cordingly, if they proceeded upon Sir E. Peel's theory, 
whenever the stock of gold in the Bank began to fall 
below sixteen millions, the Directors should take mea- 
sures to reduce the amount of notes in circulation to a 
corresponding extent. Thus, when the stock of gold 
falls to thirteen millions, they should reduce the amount 
of their note-circulation from 21 millions to 18 ; when 
the stock of gold falls to ten millions, they should 
reduce their note-circulation to 15 millions * Such a 
course is quite impracticable. The reduction would 
mainly -f- be effected by diminishing their discount- 
operations to a similar extent, — that is to say, by 
refusing to discount perfectly good bills which their 
customers desired to cash. It is needless to say that 

* So far mistaken was Sir R. Peel in regard to the practical work- 
ing of the system which he inaugurated in 1844, that he actually con- 
templated the possibility of the currency being diminished at times 
by the effect of this Bill to only £11,000,000. And in order to 
enable the Bank Directors to carry out this contraction, he specially 
provided that, at their pleasure, they might cancel 3 millions of 
the 14 millions of securities which were to be placed in the Issue 
department, and thereby enable themselves to reduce their note- 
circulation to 11 millions ! 

+ The Bank can reduce its note-circulation in two ways, — either 
by selling a portion of its Government Stock, and cancelling the 
notes which it receives in payment ; or by diminishing its discount- 
operations. The first course occasions a loss to the Bank, the second 
imposes a stiU greater loss upon Trade. 



any sucli reduction of discounts on the part of the 
Bank (^. e., to the extent of six millions) would bring 
our whole fabric of commerce to the ground, and 
would occasion a crisis unparalleled in severity, while 
there were still ten millions of gold in the Bank. 
The Bank, in point of fact, cannot reduce the national 
currency in this way — cannot reduce its note-circu- 
lation from 21 to 15 millions — even if it were to make 
the attempt. It would produce a condition of affairs 
which would require more notes, instead of less ; and 
by attempting to withhold them, by contracting its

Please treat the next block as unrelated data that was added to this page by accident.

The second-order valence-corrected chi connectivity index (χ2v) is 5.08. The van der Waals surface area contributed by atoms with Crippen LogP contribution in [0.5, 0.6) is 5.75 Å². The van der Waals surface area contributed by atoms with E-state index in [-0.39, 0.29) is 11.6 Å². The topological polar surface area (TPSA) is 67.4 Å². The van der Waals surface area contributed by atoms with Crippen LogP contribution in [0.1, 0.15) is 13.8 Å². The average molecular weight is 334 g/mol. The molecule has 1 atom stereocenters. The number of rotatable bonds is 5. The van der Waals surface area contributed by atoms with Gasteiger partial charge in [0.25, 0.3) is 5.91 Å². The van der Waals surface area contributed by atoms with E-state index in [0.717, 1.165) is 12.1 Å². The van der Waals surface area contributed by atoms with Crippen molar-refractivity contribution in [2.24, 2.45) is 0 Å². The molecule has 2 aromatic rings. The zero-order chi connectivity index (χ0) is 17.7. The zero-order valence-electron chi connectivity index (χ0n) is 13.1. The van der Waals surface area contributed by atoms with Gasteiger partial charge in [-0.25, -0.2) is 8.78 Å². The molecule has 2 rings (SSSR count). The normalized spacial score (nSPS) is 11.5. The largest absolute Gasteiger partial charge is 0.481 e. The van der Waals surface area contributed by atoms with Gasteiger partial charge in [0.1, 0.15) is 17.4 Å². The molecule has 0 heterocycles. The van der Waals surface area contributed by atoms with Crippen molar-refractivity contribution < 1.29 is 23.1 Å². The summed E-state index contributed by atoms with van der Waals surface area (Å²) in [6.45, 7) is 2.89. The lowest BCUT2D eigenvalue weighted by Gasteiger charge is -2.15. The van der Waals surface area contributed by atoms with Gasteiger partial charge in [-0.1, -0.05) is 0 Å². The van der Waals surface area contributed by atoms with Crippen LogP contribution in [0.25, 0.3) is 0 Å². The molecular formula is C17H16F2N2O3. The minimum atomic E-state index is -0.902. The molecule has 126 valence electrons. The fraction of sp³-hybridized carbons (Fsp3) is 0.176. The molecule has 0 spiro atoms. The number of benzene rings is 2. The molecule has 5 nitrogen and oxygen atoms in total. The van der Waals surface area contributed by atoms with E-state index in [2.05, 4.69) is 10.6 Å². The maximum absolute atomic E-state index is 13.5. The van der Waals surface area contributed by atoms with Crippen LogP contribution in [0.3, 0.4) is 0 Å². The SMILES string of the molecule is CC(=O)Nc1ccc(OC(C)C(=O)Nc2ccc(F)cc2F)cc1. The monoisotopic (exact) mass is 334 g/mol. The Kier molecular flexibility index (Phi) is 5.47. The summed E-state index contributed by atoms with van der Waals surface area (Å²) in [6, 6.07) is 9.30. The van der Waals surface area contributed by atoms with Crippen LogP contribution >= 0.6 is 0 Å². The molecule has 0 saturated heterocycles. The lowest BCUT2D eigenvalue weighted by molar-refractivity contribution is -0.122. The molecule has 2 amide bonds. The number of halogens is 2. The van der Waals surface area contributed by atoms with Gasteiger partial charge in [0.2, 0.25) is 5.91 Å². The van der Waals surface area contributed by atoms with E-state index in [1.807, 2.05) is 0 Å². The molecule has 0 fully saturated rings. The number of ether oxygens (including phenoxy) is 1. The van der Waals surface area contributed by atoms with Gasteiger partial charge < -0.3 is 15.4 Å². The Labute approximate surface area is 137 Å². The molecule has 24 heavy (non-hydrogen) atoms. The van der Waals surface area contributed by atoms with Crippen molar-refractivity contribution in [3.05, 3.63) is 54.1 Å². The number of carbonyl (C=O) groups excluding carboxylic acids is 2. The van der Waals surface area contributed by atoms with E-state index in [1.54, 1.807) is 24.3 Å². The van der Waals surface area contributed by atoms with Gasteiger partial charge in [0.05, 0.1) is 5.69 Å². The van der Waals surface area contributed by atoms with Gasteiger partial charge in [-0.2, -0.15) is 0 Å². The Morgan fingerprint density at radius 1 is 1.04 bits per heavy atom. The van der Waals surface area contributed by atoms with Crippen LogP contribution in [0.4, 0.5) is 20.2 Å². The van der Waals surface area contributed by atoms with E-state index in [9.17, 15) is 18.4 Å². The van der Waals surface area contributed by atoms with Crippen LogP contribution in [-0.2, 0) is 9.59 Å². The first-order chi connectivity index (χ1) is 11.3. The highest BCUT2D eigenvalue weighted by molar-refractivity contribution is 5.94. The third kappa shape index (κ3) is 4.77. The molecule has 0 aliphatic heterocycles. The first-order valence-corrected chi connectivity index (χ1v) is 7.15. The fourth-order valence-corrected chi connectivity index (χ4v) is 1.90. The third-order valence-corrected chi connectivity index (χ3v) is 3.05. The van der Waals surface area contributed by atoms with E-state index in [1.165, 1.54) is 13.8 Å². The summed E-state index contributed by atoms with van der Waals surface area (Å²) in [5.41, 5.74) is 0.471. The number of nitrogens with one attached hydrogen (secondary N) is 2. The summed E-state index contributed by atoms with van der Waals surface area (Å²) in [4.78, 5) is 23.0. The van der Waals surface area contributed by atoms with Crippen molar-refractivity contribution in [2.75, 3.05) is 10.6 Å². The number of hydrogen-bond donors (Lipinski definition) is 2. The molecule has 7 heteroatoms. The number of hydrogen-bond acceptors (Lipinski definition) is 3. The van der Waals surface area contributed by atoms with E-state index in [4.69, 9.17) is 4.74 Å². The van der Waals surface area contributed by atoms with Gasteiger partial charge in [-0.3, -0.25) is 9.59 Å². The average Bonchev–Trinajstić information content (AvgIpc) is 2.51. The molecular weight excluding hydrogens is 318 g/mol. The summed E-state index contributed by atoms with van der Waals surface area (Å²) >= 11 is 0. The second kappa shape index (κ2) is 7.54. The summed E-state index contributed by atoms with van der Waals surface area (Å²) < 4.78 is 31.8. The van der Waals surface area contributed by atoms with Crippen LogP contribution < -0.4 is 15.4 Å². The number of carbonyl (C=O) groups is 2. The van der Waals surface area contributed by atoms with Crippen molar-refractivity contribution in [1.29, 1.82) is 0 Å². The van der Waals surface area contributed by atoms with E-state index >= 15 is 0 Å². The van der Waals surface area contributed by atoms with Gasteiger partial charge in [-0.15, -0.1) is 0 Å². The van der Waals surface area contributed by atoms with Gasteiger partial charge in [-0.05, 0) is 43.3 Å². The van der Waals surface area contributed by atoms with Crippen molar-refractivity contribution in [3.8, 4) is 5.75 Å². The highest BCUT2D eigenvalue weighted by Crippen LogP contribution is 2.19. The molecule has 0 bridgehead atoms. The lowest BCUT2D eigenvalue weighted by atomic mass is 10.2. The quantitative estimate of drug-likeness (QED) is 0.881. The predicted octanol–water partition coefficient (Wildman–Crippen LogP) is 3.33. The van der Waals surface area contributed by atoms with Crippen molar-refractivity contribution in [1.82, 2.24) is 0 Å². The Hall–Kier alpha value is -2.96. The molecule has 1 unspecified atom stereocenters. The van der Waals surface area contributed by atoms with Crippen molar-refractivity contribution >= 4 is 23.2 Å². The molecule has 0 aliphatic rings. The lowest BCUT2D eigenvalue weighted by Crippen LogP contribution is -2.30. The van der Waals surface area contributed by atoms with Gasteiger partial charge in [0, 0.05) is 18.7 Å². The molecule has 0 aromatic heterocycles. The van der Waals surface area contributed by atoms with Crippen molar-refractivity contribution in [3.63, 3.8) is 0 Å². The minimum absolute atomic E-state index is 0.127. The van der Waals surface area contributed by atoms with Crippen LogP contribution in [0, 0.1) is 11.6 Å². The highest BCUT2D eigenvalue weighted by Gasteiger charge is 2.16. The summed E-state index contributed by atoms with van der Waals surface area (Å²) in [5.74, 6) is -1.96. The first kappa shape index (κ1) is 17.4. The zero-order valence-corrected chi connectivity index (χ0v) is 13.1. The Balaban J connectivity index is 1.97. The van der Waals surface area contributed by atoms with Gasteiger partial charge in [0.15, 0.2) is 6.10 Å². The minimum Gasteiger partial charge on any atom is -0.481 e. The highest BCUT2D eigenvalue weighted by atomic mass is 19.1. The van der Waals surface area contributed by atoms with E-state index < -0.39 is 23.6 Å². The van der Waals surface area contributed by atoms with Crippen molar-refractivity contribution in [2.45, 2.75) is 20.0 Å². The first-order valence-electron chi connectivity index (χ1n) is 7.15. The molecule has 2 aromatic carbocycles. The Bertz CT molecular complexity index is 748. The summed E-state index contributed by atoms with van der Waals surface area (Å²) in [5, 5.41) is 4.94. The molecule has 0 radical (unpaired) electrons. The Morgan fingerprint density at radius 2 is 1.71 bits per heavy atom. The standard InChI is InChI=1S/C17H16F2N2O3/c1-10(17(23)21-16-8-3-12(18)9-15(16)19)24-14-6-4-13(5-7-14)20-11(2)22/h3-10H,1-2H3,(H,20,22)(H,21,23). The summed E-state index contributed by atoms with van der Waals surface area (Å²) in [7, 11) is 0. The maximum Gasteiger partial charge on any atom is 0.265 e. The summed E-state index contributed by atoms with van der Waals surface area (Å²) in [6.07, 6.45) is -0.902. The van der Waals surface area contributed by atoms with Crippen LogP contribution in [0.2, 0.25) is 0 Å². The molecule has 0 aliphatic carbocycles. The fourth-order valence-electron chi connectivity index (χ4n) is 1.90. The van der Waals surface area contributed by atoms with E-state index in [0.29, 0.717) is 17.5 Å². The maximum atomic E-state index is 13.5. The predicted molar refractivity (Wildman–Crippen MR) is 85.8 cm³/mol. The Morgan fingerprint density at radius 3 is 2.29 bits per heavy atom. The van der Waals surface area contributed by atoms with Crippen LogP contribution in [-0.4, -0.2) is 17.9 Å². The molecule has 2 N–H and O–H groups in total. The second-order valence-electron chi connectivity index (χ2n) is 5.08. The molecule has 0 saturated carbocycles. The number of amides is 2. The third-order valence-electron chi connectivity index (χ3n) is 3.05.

discounts, it would occasion a fatal run upon its de- 
posits. The Directors know this ; and as men of sense 
they neither try to effect such a contraction, nor wish 
to do so. ^11 

It is also to be observed that they do not carry- 
out the " variation " theory tacitly approved by the 
Parliamentary Committee of 1858. If they were to do 
so, they would act as follows. In 1852-3, when the 
stock of gold in the Bank amounted to 22 millions, 
they should have increased their note-circulation from 
21 millions (its ordinary amount) to 36 millions : that 
being the amount they were then entitled to issue — fll 
namely, 14 millions* on Government securities, and 

* This was tlie amount as it stood in 1852. But as the Act pro- 1 
vided that the Bank (on an Order in Council being issued to that 
effect) should replace two-thirds of the note-issues of provincial 
banks which might lapse, the amount of the Bank's note-circulation 
issued against securities was increased to £14,475,000 in Decem- 


22 millions on gold. This course conld only have been 
carried out by means of the discount-operations of the 
Bank ; and as the remarkably low discount-rate of 
2 per cent barely sufficed to get 24J millions of notes 
into circulation, it may safely be concluded that 36 
millions of notes could not have been got into circu- 
lation even though the Bank had reduced its rate to 
1 per cent! Hence to carry out this "variation" 
theory, and make the amount of the currency vary as 
the stock of gold in the Bank varies, is obviously as 
impracticable, and if effected would be as pernicious, 
as to carry out the contractions requisite to an observ- 
ance of Sir R Peel's theory of " over-issues." 

Profiting by experience, the Bank Court have 
devised a new system of action, — and a much better 
THE NEW ^^® ^^^ ^^® Bank than either of the two 
SYSTEM. ^hich in recent times have been stamped, 
the one formally and the other tacitly, with the 
approval of Parliament. This new system pays no 
regard to the amount of the currency. Let the gold 
in the Issue department decrease as it may, the 
Bank takes no measures to contract the amount of 
the currency, by withdrawing from circulation any 
portion of its notes. In like manner, let the gold